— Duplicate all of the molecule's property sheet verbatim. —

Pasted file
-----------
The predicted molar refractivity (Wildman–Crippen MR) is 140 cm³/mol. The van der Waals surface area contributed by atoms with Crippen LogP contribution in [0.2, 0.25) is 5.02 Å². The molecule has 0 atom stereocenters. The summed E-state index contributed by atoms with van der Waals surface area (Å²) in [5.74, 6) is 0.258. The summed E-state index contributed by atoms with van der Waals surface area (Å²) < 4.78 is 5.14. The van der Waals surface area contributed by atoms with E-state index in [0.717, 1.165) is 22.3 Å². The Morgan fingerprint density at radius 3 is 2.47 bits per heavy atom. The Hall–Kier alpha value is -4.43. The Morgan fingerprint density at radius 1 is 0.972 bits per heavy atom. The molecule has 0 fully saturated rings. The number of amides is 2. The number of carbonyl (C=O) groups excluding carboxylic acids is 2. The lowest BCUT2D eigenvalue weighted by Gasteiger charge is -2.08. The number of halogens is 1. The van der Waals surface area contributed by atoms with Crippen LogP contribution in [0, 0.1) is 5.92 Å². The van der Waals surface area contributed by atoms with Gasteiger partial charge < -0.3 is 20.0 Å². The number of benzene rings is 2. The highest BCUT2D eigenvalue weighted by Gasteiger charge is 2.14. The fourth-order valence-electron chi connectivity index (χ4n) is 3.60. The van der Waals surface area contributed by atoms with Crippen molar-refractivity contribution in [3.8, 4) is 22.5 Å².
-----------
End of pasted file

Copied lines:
The predicted molar refractivity (Wildman–Crippen MR) is 140 cm³/mol. The van der Waals surface area contributed by atoms with Crippen LogP contribution in [0.2, 0.25) is 5.02 Å². The molecule has 0 atom stereocenters. The summed E-state index contributed by atoms with van der Waals surface area (Å²) in [5.74, 6) is 0.258. The summed E-state index contributed by atoms with van der Waals surface area (Å²) < 4.78 is 5.14. The van der Waals surface area contributed by atoms with E-state index in [0.717, 1.165) is 22.3 Å². The Morgan fingerprint density at radius 3 is 2.47 bits per heavy atom. The Hall–Kier alpha value is -4.43. The Morgan fingerprint density at radius 1 is 0.972 bits per heavy atom. The molecule has 0 fully saturated rings. The number of amides is 2. The number of carbonyl (C=O) groups excluding carboxylic acids is 2. The lowest BCUT2D eigenvalue weighted by Gasteiger charge is -2.08. The number of halogens is 1. The van der Waals surface area contributed by atoms with Crippen LogP contribution in [0, 0.1) is 5.92 Å². The van der Waals surface area contributed by atoms with Gasteiger partial charge < -0.3 is 20.0 Å². The number of benzene rings is 2. The highest BCUT2D eigenvalue weighted by Gasteiger charge is 2.14. The fourth-order valence-electron chi connectivity index (χ4n) is 3.60. The van der Waals surface area contributed by atoms with Crippen molar-refractivity contribution in [3.8, 4) is 22.5 Å².